Hollywood, we have an editing problem

Still from Fantastic Beasts - Eddie Redmayne

I used to work in magazines and one of the things I loved about writing for them was that you had a fixed word count.

Being told a piece had to be 350 words long forced you to be economical with your writing and avoid padding out the piece.

TV has a similar restriction placed upon it – making a BBC sitcom means each episode has to be between 25-27 minutes.

On Sunday I went to see the new JK Rowling-penned wizarding extravaganza Fantastic Beasts and Where To Find Them.

It was thoroughly enjoyable, but for one thing: it ran to 133 minutes.

That’s two-and-a-quarter-hours!
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10 things I’ve learned from appearing on TV quiz shows

The Mastermind chair

This Friday one small personal life goal will be achieved, as BBC2 airs my appearance as a competitor on Mastermind.

Ever since I realised at a relatively young age that I had the ability to absorb and regurgitate a large number of (mainly) useless facts, I’ve wanted to appear and sit in the big black chair.

However, this isn’t my first appearance on a TV quiz show – oh no.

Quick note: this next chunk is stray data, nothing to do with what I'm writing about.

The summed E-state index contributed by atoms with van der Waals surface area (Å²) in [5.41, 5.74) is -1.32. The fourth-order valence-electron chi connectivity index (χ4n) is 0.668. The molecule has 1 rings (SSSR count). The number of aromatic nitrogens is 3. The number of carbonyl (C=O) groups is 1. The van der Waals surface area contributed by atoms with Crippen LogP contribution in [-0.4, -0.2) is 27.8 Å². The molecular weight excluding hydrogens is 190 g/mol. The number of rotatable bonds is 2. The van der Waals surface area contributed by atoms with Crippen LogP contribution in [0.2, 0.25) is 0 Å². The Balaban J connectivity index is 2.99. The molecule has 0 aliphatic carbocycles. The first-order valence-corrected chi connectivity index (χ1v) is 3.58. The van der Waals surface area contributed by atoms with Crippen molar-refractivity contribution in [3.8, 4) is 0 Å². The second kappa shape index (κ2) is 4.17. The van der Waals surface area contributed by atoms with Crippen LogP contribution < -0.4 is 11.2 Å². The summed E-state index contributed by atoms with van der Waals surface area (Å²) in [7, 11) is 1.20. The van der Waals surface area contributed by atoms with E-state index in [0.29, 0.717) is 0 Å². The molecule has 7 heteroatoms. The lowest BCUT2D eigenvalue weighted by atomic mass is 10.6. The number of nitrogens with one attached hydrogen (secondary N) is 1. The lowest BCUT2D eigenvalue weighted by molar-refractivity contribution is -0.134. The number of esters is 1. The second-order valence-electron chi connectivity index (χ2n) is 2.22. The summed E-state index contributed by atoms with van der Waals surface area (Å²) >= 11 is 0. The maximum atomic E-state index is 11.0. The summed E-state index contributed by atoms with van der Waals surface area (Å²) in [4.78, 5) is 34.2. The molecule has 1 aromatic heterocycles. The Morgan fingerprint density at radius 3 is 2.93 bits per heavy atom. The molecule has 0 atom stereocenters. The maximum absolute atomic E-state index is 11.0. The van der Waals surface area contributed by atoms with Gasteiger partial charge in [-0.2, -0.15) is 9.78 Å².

Since my fledgling outing on Blockbusters as a callow 17-year-old, I have bothered the schedules on a number of occasions, with varying degrees of success. Continue reading

When is a radio show not a radio show?

Sara Cox

If you’re like me, when you picture a radio presenter in your mind, you see them wearing a big pair of headphones, sitting (or standing) at a desk, speaking into a microphone and occasionally pressing buttons.

Although the age of DJs actually ‘spinning discs’ is long gone, most of the rest still holds true… or so I thought.

Last week, however, while idly browsing iPlayer, I came across Sara Cox’s Sounds of the 80s.

Not such an 80s classic
This goes out on BBC Radio 2 on a Friday night from 10pm – midnight and it seems fairly popular.

Ostensibly, it’s just Sara Cox playing lots of a-Ha, Wham!, Billy Ocean and Madonna to dance around to, or so I thought.

You see, this radio show is also available to watch. Now we’re not talking a webcam in the corner here – I mean Sara Cox standing in a proper TV studio facing a camera delivering her script. Continue reading